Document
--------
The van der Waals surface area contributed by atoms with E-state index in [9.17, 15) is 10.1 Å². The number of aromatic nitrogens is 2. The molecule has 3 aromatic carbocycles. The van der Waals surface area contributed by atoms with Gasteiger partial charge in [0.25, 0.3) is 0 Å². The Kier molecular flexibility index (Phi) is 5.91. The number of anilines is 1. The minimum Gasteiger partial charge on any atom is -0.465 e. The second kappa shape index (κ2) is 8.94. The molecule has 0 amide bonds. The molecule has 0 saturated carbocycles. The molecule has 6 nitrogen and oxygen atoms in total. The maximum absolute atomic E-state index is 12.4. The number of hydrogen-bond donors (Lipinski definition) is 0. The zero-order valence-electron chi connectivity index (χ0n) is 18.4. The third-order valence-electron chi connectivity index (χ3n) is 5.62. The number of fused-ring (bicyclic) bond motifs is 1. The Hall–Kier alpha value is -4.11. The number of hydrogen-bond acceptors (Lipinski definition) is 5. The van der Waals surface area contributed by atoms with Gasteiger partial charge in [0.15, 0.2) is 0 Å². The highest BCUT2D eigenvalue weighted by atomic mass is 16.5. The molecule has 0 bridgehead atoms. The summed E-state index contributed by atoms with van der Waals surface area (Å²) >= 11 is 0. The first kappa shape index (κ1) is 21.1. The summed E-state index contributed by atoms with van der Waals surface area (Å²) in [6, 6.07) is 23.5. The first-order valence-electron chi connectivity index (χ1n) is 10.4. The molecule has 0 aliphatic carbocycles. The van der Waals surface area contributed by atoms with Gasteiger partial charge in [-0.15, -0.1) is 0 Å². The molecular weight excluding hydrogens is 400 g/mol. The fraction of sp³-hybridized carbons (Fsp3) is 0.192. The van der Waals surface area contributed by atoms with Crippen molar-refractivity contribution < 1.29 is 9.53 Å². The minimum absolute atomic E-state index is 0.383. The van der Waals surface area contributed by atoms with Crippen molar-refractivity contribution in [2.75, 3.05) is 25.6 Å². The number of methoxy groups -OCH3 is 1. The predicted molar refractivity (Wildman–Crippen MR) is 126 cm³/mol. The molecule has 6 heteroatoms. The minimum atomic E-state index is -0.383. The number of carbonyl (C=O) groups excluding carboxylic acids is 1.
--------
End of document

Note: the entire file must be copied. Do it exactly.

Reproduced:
The van der Waals surface area contributed by atoms with E-state index in [9.17, 15) is 10.1 Å². The number of aromatic nitrogens is 2. The molecule has 3 aromatic carbocycles. The van der Waals surface area contributed by atoms with Gasteiger partial charge in [0.25, 0.3) is 0 Å². The Kier molecular flexibility index (Phi) is 5.91. The number of anilines is 1. The minimum Gasteiger partial charge on any atom is -0.465 e. The second kappa shape index (κ2) is 8.94. The molecule has 0 amide bonds. The molecule has 0 saturated carbocycles. The molecule has 6 nitrogen and oxygen atoms in total. The maximum absolute atomic E-state index is 12.4. The number of hydrogen-bond donors (Lipinski definition) is 0. The zero-order valence-electron chi connectivity index (χ0n) is 18.4. The third-order valence-electron chi connectivity index (χ3n) is 5.62. The number of fused-ring (bicyclic) bond motifs is 1. The Hall–Kier alpha value is -4.11. The number of hydrogen-bond acceptors (Lipinski definition) is 5. The van der Waals surface area contributed by atoms with Gasteiger partial charge in [0.15, 0.2) is 0 Å². The highest BCUT2D eigenvalue weighted by atomic mass is 16.5. The molecule has 0 bridgehead atoms. The summed E-state index contributed by atoms with van der Waals surface area (Å²) >= 11 is 0. The first kappa shape index (κ1) is 21.1. The summed E-state index contributed by atoms with van der Waals surface area (Å²) in [6, 6.07) is 23.5. The first-order valence-electron chi connectivity index (χ1n) is 10.4. The molecule has 0 aliphatic carbocycles. The van der Waals surface area contributed by atoms with Gasteiger partial charge in [-0.15, -0.1) is 0 Å². The molecular weight excluding hydrogens is 400 g/mol. The fraction of sp³-hybridized carbons (Fsp3) is 0.192. The van der Waals surface area contributed by atoms with Crippen molar-refractivity contribution < 1.29 is 9.53 Å². The minimum absolute atomic E-state index is 0.383. The van der Waals surface area contributed by atoms with Crippen molar-refractivity contribution in [2.75, 3.05) is 25.6 Å². The number of methoxy groups -OCH3 is 1. The predicted molar refractivity (Wildman–Crippen MR) is 126 cm³/mol. The molecule has 6 heteroatoms. The minimum atomic E-state index is -0.383. The number of carbonyl (C=O) groups excluding carboxylic acids is 1.